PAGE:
In a previous study with stroke survivors with chronic hemiparesis we observed better performance of motor tasks after a single session of stretching the digits of the hand [12]. This improved performance seemed to result, in part, from a reduction in hyperexcitability of long finger flexor muscles, which can manifest as spasticity [13,14], excessive co-activation [15], and prolonged relaxation times [16]. Cyclical stretching, involving movement of the digits back and forth from a relaxed flexed posture into an extended neutral posture repeatedly, proved to be more effective than static stretching for this stroke survivor population in the chronic phase of recovery.

The effectiveness of this treatment in earlier stages of recovery has yet to be determined, despite the fact it is more likely to be performed during the acute and subacute phases of recovery, when the stroke survivor has greater clinical access. The changes observed in muscle conduction velocity [17], motoneuronal excitability [18,19], and spasticity [20] across the subacute phase raise the possibility that the impact of stretching during this time period could differ from that seen in chronic hemiplegia. Thus, in this study, we examined the impact of three different experimental conditions-static stretch, cyclic stretch, and rest-on stroke survivors in the subacute phase of recovery. We hypothesized that stretching would affect hand performance, and that cyclic stretching would be more effective for improving motor control of the hand.

Methods

Participants

A convenience sample of 13 stroke survivors in the subacute phase of recovery (2-6 months post-injury) subsequent to a single cerebrovascular incident took part in this study in our research laboratory to evaluate the effectiveness of passive stretching on hand motor control in the early months following stroke. Subjects were screened to confirm that they had severe to moderate hand impairment, as indicated by the rating of 3 or 4 on the Stage of Hand section of the Chedoke-McMaster Stroke Assessment (CMSA) [21]. Thus, participants displayed some active finger (and/or thumb) flexion or extension but very limited or no individuated movement or other fine motor control of the fingers. Exclusion criteria included:1) presence of contractures limiting passive joint extension beyond 20 degrees of flexion; 2)use of antispasticity medications and/or injections such as Baclofen or Botox; and 3) inability to follow simple one-step commands. Participants ranged in age from 20 to 70 years old (Table 1). Written, informed consent was obtained from all subjects in accordance with the Institutional Review Board of Northwestern University prior to involvement in the study.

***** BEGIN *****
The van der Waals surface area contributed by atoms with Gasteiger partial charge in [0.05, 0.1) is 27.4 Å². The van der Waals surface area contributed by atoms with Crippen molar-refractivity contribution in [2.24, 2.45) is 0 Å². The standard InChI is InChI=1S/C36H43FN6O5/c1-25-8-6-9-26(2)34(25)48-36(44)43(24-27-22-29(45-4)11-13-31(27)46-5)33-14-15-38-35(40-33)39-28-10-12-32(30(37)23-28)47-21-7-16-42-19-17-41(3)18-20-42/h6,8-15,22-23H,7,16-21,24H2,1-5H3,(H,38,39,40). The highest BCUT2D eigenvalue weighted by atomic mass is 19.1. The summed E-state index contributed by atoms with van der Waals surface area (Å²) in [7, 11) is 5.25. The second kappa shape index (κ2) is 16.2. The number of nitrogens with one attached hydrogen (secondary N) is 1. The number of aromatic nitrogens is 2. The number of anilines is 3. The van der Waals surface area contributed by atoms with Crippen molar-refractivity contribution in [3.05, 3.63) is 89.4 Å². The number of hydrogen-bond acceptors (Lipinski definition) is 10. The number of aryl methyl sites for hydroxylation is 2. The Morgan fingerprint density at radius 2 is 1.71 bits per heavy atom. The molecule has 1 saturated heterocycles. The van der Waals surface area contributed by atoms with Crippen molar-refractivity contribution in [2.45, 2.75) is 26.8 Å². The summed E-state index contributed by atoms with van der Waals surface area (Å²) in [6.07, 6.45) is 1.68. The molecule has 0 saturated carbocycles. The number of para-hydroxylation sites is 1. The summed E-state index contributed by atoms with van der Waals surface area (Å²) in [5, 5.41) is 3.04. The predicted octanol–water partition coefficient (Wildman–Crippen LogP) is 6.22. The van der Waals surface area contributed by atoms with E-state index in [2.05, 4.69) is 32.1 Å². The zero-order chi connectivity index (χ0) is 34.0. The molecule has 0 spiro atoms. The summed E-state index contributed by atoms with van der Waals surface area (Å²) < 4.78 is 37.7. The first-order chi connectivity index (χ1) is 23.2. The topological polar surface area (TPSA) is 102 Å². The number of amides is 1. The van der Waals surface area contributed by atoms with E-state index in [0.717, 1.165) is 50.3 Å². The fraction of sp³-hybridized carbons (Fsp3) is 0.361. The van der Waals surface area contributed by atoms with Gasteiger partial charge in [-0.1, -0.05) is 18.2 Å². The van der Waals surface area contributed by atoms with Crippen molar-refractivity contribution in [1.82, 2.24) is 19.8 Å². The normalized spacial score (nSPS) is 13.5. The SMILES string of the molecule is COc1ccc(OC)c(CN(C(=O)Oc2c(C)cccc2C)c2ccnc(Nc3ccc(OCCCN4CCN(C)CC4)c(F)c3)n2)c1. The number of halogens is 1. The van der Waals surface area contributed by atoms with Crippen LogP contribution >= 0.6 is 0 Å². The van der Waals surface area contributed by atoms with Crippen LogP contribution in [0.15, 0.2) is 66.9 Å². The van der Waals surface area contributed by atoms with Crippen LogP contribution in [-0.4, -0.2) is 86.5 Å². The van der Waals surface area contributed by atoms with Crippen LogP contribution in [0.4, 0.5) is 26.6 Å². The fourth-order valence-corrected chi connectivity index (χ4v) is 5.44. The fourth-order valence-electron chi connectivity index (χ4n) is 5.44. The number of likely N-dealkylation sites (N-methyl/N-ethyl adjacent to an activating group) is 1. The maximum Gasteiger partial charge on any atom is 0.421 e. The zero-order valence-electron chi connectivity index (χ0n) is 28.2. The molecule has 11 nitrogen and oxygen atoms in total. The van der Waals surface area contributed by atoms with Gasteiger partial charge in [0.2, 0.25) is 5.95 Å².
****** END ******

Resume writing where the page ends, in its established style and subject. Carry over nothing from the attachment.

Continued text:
Subject Age, years Gender Time post stroke months Impaired side (CMSA) Hand Score
SA1 46 F 3 R 3
SA2 20 M 4 L 3
SA3 53 F 3 L 4
SA4 53 M 3 L 4
SA5 44 F 3 L 3
SA6 51 M 2 R 4
SA7 49 F 5 R 3
SA8 53 M 3 R 3
SA9 66 F 4 R 4
SA10 70 M 3 L 3
SA11 51 F 5 R 3
SA12 58 M 2 L 3
SA13 55 F 5 R 3
Mean ± SD 51 ±12 7F/6M 3 ± 1 7R/6L 3 ± 0.5

Table 1: Characteristics of the stroke survivors (n=13).

Experimental protocol

Stroke survivors participated in three experimental sessions spaced at least one week apart. During each session the subject underwent passive cyclical or static stretching of the muscles of the digits or rested for 30 minutes. All subjects participated in all three sessions and the order of treatments was randomly chosen. Outcome measures were recorded before and immediately after the 30 minutes of stretching or rest.

Both stretching methods incorporated use of an actuated glove orthosis, the eXtension glove (X-glove), developed in our laboratory to passively extend the digits of the hand [12] (Figure 1). For the static stretching, the X-Glove moved the digits from the resting posture to a fully open posture (digits extended), which was maintained for the duration of the stretch. For the cyclical stretching, the X-Glove moved the digits from the resting (flexed) position into the fully open posture and then allowed the digits to passively close; this cycle was repeated at a rate of roughly 0.05Hz [12]. Subjects were encouraged to relax completely throughout the stretching period. For the rest session, subjects did not wear the X-Glove, as the device itself could have provided some measure of stretch, but were instructed to keep the arm and the hand in a resting posture.